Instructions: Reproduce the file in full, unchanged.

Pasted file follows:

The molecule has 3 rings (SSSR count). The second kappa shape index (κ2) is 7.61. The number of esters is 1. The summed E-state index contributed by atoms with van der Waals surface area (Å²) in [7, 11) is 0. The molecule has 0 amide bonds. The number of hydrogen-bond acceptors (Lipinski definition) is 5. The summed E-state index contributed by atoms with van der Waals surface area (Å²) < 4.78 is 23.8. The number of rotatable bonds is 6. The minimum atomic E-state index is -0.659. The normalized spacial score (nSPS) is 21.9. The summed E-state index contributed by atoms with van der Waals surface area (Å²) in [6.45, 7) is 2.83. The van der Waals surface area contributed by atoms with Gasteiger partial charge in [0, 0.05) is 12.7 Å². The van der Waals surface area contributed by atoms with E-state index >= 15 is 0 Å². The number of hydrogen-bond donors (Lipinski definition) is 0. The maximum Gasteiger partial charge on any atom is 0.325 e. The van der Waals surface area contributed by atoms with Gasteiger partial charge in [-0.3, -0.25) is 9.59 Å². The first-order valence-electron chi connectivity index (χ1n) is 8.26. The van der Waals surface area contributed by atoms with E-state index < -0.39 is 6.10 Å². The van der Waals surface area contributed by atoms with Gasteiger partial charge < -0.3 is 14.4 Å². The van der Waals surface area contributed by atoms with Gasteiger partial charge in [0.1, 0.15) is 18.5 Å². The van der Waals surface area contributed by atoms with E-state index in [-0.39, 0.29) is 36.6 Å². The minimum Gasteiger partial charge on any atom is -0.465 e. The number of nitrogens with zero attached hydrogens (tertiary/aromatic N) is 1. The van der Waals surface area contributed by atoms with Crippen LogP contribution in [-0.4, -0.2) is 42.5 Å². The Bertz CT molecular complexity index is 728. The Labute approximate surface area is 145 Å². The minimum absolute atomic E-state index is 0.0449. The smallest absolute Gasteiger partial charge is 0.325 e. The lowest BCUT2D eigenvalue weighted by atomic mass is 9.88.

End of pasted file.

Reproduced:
The molecule has 3 rings (SSSR count). The second kappa shape index (κ2) is 7.61. The number of esters is 1. The summed E-state index contributed by atoms with van der Waals surface area (Å²) in [7, 11) is 0. The molecule has 0 amide bonds. The number of hydrogen-bond acceptors (Lipinski definition) is 5. The summed E-state index contributed by atoms with van der Waals surface area (Å²) < 4.78 is 23.8. The number of rotatable bonds is 6. The minimum atomic E-state index is -0.659. The normalized spacial score (nSPS) is 21.9. The summed E-state index contributed by atoms with van der Waals surface area (Å²) in [6.45, 7) is 2.83. The van der Waals surface area contributed by atoms with Gasteiger partial charge in [0, 0.05) is 12.7 Å². The van der Waals surface area contributed by atoms with E-state index >= 15 is 0 Å². The number of hydrogen-bond donors (Lipinski definition) is 0. The maximum Gasteiger partial charge on any atom is 0.325 e. The van der Waals surface area contributed by atoms with Gasteiger partial charge in [-0.3, -0.25) is 9.59 Å². The first-order valence-electron chi connectivity index (χ1n) is 8.26. The van der Waals surface area contributed by atoms with E-state index < -0.39 is 6.10 Å². The van der Waals surface area contributed by atoms with Gasteiger partial charge < -0.3 is 14.4 Å². The van der Waals surface area contributed by atoms with Gasteiger partial charge in [0.1, 0.15) is 18.5 Å². The van der Waals surface area contributed by atoms with E-state index in [-0.39, 0.29) is 36.6 Å². The minimum Gasteiger partial charge on any atom is -0.465 e. The number of nitrogens with zero attached hydrogens (tertiary/aromatic N) is 1. The van der Waals surface area contributed by atoms with Crippen LogP contribution in [-0.4, -0.2) is 42.5 Å². The Bertz CT molecular complexity index is 728. The Labute approximate surface area is 145 Å². The minimum absolute atomic E-state index is 0.0449. The smallest absolute Gasteiger partial charge is 0.325 e. The lowest BCUT2D eigenvalue weighted by atomic mass is 9.88.